Saudi Arabia’s energy minister has indicated OPEC will extend its current production cuts for at least another six months to the end of 2017 and maybe further.
“Based on consultations that I’ve had with participating members, I am confident the agreement will be extended into the second half of the year and possibly beyond,” Khalid al-Falih said on Monday.
“I believe the worst is now behind us with multiple leading indicators showing that supply-demand balances are in deficit and the market is moving towards rebalancing,” Falih told an audience in Kuala Lumpur.
“We should expect healthier markets going forward,” he said (“Saudi energy minister says may extend oil output cuts beyond 2017,” Reuters, May 8).
From the beginning, oil producers envisaged the agreement on production cuts might need to be extended to rebalance the oil market fully.
OPEC’s original agreement on revised production levels was reached on Nov. 30 last year and always subject to review in the normal way at the organization’s next scheduled ministerial conference on May 25.
OPEC’s subsequent agreement with non-OPEC producers made this explicit by stating output would be cut from Jan. 1 for six months with the option to extend the curbs for a further six months.
Earlier this year, Saudi officials cast doubt on whether an extension would be necessary given high levels of compliance with the agreement.
Falih told reporters in January an extension would probably not be needed (“Saudi energy minister: unlikely to extend producers’ agreement,” Reuters, Jan. 16).
“My expectations (are) that the rebalancing that started slowly in 2016 will have its full impact by the first half,” he said.
“Based on my judgment today it’s unlikely that we will need to continue (the agreement) – demand will pick up in the summer and we want to make sure the market is supplied well. We don’t want to create a shortage or squeeze.”
But as global crude stocks remain high and prices come under renewed pressure, Riyadh seems to have concluded an extension is inevitable to drain excess inventories and restore confidence.
Saudi and other officials from the Organization of the Petroleum Exporting Countries have been dropping increasingly strong hints in recent weeks that an extension was likely, even while they tried to keep their options open.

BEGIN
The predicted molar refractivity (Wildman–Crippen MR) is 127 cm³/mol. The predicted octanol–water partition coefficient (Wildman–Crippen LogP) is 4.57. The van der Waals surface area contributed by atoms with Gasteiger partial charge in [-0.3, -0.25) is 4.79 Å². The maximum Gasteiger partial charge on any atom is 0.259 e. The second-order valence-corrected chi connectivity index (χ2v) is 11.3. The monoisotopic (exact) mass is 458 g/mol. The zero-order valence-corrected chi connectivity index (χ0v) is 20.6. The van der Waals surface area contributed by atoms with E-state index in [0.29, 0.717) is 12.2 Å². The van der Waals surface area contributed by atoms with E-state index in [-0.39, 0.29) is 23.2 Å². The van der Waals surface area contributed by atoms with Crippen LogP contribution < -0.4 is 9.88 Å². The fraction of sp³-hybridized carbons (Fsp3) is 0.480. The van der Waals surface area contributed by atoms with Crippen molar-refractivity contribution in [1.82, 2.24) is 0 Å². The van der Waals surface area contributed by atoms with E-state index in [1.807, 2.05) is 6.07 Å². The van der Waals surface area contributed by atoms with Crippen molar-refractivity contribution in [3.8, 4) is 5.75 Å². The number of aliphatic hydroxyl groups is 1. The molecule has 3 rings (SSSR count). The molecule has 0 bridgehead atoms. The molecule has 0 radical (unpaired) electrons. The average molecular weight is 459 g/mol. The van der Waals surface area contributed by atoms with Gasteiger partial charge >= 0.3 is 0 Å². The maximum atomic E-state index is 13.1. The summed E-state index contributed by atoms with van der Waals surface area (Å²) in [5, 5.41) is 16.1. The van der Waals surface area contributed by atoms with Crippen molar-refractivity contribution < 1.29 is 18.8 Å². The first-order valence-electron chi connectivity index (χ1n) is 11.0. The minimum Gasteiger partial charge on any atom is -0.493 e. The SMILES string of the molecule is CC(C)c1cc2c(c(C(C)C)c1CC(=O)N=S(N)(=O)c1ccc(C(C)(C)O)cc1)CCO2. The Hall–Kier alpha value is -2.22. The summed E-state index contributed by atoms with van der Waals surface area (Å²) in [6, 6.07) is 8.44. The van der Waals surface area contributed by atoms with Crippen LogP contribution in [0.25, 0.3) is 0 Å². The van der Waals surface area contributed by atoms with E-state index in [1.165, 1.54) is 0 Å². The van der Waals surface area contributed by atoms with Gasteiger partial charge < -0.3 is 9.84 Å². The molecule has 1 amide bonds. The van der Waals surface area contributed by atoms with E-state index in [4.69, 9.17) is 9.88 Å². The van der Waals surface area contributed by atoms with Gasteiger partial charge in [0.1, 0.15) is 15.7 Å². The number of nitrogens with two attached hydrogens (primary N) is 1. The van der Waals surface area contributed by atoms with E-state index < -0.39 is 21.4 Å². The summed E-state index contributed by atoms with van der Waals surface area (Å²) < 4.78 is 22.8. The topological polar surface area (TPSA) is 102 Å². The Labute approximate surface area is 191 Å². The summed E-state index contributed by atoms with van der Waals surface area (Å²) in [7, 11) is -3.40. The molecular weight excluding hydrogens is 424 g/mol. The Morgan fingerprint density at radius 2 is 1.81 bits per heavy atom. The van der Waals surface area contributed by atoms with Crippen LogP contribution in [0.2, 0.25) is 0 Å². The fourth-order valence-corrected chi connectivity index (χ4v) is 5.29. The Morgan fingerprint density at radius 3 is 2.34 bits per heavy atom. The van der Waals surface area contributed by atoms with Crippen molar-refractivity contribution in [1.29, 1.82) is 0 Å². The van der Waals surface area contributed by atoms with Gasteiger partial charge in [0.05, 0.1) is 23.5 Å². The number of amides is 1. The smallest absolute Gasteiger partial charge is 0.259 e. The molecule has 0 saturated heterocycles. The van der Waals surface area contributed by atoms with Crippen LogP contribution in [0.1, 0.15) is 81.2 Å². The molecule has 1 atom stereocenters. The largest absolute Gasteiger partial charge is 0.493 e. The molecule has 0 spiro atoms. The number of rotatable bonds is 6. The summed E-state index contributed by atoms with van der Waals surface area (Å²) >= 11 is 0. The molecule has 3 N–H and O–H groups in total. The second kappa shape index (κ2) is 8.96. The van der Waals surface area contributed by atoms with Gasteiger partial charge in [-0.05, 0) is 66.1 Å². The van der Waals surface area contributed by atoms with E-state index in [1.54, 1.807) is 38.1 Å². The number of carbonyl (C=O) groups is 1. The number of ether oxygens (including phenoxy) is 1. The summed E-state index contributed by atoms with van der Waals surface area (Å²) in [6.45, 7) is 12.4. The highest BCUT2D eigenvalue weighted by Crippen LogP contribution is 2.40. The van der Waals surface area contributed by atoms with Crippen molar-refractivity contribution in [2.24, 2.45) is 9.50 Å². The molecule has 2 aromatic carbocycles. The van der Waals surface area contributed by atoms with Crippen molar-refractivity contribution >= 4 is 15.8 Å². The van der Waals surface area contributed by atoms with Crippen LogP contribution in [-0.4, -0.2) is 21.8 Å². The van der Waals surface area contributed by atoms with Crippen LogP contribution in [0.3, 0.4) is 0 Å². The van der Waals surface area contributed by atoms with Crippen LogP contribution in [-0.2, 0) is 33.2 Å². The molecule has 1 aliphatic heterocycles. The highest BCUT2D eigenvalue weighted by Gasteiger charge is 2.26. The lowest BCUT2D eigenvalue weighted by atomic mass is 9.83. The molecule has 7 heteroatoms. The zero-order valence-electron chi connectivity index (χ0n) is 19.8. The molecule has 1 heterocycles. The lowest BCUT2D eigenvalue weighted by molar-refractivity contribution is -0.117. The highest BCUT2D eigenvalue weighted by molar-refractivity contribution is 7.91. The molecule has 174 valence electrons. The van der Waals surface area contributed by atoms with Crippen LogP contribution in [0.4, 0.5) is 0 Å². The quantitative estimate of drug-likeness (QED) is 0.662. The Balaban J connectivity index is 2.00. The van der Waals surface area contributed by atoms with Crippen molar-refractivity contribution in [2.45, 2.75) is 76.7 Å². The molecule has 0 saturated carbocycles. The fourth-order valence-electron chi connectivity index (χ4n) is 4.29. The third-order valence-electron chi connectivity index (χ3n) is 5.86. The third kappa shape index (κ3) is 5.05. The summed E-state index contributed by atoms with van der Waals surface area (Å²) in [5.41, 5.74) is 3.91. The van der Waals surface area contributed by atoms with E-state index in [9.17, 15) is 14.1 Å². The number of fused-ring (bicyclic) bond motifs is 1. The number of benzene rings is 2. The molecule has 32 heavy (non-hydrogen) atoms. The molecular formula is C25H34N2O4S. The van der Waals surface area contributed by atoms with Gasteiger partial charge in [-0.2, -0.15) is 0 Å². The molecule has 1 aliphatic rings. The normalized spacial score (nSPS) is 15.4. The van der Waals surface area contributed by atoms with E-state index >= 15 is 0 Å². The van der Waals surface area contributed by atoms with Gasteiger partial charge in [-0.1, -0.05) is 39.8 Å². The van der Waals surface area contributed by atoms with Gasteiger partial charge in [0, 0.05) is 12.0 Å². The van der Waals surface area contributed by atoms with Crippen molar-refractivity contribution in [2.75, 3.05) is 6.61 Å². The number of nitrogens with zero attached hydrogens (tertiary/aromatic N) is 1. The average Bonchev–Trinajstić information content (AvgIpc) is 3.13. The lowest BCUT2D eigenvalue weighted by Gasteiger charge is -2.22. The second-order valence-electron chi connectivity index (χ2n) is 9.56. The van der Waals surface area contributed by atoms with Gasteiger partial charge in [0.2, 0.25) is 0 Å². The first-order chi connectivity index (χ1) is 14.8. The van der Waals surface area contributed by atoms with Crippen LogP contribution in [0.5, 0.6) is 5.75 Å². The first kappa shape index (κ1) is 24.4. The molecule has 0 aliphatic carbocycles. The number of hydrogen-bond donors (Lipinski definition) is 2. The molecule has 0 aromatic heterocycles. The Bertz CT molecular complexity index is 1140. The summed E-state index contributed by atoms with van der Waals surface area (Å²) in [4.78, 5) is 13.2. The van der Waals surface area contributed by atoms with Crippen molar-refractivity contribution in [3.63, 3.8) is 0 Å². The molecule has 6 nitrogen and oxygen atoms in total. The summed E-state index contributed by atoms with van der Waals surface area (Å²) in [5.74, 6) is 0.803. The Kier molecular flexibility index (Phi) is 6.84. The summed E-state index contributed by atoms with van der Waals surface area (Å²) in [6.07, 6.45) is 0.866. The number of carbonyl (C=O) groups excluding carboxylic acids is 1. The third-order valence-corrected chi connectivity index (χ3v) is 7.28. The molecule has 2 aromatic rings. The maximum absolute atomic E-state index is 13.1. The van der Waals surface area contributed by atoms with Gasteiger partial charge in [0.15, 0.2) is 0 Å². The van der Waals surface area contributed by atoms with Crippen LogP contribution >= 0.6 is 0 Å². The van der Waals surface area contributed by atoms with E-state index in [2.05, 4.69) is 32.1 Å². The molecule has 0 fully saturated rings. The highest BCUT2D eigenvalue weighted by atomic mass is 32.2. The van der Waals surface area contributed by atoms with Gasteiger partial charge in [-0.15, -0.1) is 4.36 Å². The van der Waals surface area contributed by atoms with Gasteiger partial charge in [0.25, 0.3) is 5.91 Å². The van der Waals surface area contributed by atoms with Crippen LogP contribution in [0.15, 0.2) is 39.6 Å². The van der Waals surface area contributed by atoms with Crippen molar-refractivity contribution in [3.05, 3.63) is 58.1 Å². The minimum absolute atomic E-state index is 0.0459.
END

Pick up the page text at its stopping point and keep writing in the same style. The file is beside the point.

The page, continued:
However, with hedge funds turning bearish and oil prices giving up most of their post-agreement gains last week, the need for a clearer signal has become urgent.
With hedge funds embarking on a fresh cycle of short selling in oil, OPEC ministers seem to have concluded it was no longer practical to wait another two weeks until their formal meeting on May 25.
Most oil traders had already concluded that OPEC had no option but to extend the production cuts so the clearer language from Falih and other ministers is unlikely to shift expectations.
What was new was Falih’s willingness to contemplate extending the agreement even further, beyond 2017.
Some analysts have concluded even a six-month extension would not be enough to bring stock levels down to their long-run average.
In their view, production cuts would need to be extended into the middle of 2018, a concern Falih acknowledged implicitly.
Whether Falih’s comments are bullish or bearish for oil prices is mostly a matter of perspective: is the barrel half full or half empty?
From a bearish perspective, Falih admitted what many oil analysts have been saying: market rebalancing is taking longer than expected at the start of the year.
From a bullish perspective, Falih confirmed Saudi Arabia and other oil producers are prepared to do “whatever it takes” to bring global crude inventories back to the five-year average.
If OPEC decides to roll over its current agreement for a further six months without substantial changes when ministers meet on May 25, the decision may not boost prices much, though it could stop them weakening further.
In the past, oil prices have risen significantly in the aftermath of an announcement by OPEC that it is cutting production, according to researchers, who examined all OPEC announcements between 1983 and 2008.
But rollovers generally had little impact on prices or even a slightly negative effect (“The behavior of crude oil spot and futures prices around OPEC and SPR announcements,” Demirer and Kutan, 2010).
“If OPEC announces a production cut, the surprise leads to an upward adjustment in prices … However, if they maintain the status quo, the market takes this as a failure to agree on a production cut and therefore adjusts prices downward.”
(John Kemp is a Reuters market analyst. The views expressed are his own.)
(Editing by Dale Hudson)